Northwest and its ALPA branch sought to keep it at age 60, but the congressman's bill has backing from the national union.
The retirement age for airline pilots would be increased from 60 to 65 under a bill sponsored by U.S. Rep. James Oberstar, D-Minn., that was approved Tuesday night by the House of Representatives.
"Each day that passes without raising the retirement age to 65 means approximately five of our senior, most experienced pilots will be forced to retire," Oberstar said in a written floor statement.
Oberstar, chairman of the House Transportation and Infrastructure Committee, is shepherding this legislation with the backing of national leaders of the Air Line Pilots Association (ALPA).
But the management of Eagan-based Northwest Airlines and the chairman of ALPA's Northwest branch told Oberstar in a May letter that they "strongly oppose" changing the current age standard.
"The age 60 rule has been in place for nearly 50 years, and has served safety and the public interest well," Northwest CEO Doug Steenland and Northwest ALPA Chairman Dave Stevens said in a May 7 letter to Oberstar.
Oberstar said in his Tuesday statement that airlines are expected to transport more than 1 billion passengers a year by 2015, while pilot retirements from 2003 to 2008 are projected to be up 173 percent compared with a six-year period in the mid-1990s.
Oberstar argued that pilots should have the opportunity to keep working.
To ensure safe airline operations as the mandatory retirement age rises, Oberstar said his bill contains multiple requirements for pilots who have reached age 60. They'd have to get a first-class medical certificate renewed every six months and do a flight check every six months.
They would also have to continue taking part in Federal Aviation Administration pilot training and qualification programs.
In a May survey, Northwest pilots were opposed to changing the age 60 rule by a 3-1 ratio.
In the Northwest management-ALPA letter sent to Oberstar in May, Steenland and Stevens wrote: "We must maintain the highest standards of safety that the world has come to expect from us." In their three-page letter, they added that a higher retirement age would create a host of scheduling problems, and it would delay the advancements of younger pilots to higher-paying jobs.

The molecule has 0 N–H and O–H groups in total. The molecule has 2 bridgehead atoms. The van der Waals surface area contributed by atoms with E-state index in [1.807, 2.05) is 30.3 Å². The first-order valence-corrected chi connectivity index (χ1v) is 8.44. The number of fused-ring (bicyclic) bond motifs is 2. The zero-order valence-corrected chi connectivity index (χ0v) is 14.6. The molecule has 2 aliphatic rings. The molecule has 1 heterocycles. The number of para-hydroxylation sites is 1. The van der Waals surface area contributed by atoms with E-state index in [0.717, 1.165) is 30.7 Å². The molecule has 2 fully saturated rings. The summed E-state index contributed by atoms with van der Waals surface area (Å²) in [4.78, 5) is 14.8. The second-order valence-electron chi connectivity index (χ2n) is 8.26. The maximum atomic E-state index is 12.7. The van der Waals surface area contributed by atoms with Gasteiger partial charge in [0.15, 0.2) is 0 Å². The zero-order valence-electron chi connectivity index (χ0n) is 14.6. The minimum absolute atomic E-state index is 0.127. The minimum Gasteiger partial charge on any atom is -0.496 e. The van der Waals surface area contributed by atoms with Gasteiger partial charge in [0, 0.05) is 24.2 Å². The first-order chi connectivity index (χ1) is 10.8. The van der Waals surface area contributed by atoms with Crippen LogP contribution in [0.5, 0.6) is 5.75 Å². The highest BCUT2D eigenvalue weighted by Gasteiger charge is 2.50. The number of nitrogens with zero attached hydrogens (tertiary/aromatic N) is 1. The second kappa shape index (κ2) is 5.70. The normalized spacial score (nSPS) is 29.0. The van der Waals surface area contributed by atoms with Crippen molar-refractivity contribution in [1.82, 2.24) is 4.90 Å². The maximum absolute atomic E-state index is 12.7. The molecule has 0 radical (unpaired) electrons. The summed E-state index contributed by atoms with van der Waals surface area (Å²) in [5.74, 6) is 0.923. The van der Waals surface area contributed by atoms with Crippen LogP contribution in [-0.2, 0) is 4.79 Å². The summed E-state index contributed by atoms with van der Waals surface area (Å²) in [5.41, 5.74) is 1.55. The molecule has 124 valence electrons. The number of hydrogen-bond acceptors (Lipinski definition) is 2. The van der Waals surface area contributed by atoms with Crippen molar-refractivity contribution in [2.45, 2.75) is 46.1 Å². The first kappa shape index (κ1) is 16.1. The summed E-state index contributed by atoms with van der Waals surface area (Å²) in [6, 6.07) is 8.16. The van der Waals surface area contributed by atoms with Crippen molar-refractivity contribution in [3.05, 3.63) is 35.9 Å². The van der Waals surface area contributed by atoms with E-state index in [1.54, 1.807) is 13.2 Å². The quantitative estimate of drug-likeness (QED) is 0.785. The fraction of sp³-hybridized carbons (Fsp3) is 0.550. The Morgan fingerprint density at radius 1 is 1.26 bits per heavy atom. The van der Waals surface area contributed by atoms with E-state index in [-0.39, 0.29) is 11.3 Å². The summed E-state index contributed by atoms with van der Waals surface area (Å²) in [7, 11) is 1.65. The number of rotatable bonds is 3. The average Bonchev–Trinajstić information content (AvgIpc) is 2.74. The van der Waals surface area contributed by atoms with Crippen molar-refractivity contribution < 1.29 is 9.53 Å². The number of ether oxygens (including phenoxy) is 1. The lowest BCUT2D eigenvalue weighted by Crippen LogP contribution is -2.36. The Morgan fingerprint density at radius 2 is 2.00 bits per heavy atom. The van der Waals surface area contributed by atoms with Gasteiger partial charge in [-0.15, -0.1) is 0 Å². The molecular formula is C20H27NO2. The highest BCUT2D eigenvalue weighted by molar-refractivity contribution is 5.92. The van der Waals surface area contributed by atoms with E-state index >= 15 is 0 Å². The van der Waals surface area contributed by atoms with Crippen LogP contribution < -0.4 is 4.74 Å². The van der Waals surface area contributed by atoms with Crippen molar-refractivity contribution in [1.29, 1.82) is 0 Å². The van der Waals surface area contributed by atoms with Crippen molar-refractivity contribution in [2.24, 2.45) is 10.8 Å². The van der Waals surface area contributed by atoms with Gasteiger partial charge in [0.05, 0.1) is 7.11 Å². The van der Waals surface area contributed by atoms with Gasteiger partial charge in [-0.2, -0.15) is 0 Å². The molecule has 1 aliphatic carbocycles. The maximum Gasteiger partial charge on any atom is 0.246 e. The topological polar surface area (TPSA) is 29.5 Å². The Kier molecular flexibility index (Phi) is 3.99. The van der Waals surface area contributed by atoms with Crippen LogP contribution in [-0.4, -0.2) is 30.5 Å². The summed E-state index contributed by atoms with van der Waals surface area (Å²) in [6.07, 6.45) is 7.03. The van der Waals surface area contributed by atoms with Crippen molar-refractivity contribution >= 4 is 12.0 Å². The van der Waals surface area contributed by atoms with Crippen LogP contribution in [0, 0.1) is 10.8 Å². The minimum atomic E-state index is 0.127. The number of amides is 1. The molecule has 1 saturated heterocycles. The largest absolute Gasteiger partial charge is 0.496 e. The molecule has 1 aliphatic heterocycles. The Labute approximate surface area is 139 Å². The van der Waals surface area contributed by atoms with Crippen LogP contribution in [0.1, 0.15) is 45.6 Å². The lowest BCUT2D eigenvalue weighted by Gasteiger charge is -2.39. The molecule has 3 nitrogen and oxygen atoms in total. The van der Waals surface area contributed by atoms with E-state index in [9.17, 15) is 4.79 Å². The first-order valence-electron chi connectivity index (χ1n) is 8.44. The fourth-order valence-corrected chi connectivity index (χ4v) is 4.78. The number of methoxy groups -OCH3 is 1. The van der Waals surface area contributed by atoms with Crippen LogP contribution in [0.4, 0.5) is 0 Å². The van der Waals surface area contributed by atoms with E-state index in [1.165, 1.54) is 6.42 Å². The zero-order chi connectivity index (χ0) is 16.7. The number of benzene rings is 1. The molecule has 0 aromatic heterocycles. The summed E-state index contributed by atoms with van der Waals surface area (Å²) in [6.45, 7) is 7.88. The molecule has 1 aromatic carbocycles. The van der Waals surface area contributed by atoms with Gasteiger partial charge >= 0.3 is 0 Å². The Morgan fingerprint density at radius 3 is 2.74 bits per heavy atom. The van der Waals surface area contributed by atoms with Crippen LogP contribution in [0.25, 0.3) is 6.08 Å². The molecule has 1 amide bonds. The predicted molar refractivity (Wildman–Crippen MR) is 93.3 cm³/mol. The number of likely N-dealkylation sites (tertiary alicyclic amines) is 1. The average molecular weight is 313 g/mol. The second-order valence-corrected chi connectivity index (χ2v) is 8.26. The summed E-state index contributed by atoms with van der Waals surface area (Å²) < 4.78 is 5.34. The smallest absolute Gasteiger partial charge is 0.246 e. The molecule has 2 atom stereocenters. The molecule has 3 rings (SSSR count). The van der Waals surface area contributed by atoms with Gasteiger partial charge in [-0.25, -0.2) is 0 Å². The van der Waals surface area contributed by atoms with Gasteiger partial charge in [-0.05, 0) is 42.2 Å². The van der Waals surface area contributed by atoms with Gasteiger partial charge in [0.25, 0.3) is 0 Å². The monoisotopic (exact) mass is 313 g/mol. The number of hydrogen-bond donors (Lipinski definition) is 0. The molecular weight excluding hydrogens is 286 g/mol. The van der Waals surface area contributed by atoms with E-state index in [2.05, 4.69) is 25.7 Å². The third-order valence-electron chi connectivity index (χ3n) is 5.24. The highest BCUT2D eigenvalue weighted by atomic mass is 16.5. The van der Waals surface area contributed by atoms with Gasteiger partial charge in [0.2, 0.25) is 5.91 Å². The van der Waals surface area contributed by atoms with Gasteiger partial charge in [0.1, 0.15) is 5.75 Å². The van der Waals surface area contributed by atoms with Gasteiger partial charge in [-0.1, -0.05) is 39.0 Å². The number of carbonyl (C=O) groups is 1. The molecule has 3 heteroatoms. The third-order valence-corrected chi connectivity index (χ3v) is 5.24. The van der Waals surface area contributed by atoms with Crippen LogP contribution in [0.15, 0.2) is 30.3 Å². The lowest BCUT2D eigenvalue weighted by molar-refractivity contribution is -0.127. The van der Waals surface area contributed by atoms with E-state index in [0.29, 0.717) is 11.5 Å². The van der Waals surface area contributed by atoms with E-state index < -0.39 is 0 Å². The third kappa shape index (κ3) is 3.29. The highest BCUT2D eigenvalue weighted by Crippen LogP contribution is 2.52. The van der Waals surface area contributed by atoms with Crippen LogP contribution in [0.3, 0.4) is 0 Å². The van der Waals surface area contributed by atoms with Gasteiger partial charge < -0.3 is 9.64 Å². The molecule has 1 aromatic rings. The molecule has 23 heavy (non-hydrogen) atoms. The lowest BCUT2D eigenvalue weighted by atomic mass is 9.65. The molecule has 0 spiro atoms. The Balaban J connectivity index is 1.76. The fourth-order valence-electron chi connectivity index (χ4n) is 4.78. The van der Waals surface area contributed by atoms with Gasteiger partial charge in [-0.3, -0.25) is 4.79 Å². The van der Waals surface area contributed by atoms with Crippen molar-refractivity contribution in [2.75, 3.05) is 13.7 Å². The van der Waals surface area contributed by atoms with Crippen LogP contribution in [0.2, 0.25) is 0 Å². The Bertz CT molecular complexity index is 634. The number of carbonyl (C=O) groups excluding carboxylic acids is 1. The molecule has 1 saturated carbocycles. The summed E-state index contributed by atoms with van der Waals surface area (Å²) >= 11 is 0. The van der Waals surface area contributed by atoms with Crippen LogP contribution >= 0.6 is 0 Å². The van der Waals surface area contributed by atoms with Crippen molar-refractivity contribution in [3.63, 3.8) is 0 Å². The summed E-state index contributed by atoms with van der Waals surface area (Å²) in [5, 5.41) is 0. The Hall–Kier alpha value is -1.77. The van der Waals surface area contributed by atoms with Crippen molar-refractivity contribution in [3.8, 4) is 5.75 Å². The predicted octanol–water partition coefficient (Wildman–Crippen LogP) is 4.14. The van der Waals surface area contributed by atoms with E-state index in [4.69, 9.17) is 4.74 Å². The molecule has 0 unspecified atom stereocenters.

But Northwest and its pilots struck a different tone in brief comments they made Tuesday.
"Although most Northwest pilots have concerns about a change to the age 60 rule, we are supportive of Rep. Oberstar and his efforts to ensure any changes to the current rules include safety protections supported by ALPA," said Monty Montgomery, vice chairman of the pilots union.
Northwest spokesman Roman Blahoski said: "We are neutral on the change and believe it will have minimal impact to Northwest long-term. It will be an individual decision by each individual pilot whether to work past age 60."
The age 60 issue has been controversial within ALPA, International. In late May, the union abandoned its long-standing opposition to raising the retirement age.
John Prater, ALPA's president, said in late October that he directed his staff to work with Oberstar to incorporate measures that are important to ALPA in how a higher age standard would be implemented.
Prater's actions were a departure from his predecessor -- Northwest pilot Duane Woerth. In 2005, Woerth testified before a U.S. Senate committee in favor of keeping the age 60 limit, partly because he said that "medical science has not developed a regimen of reliable tests" to determine which aging pilots should retire from flying.
Liz Fedor • 612-673-7709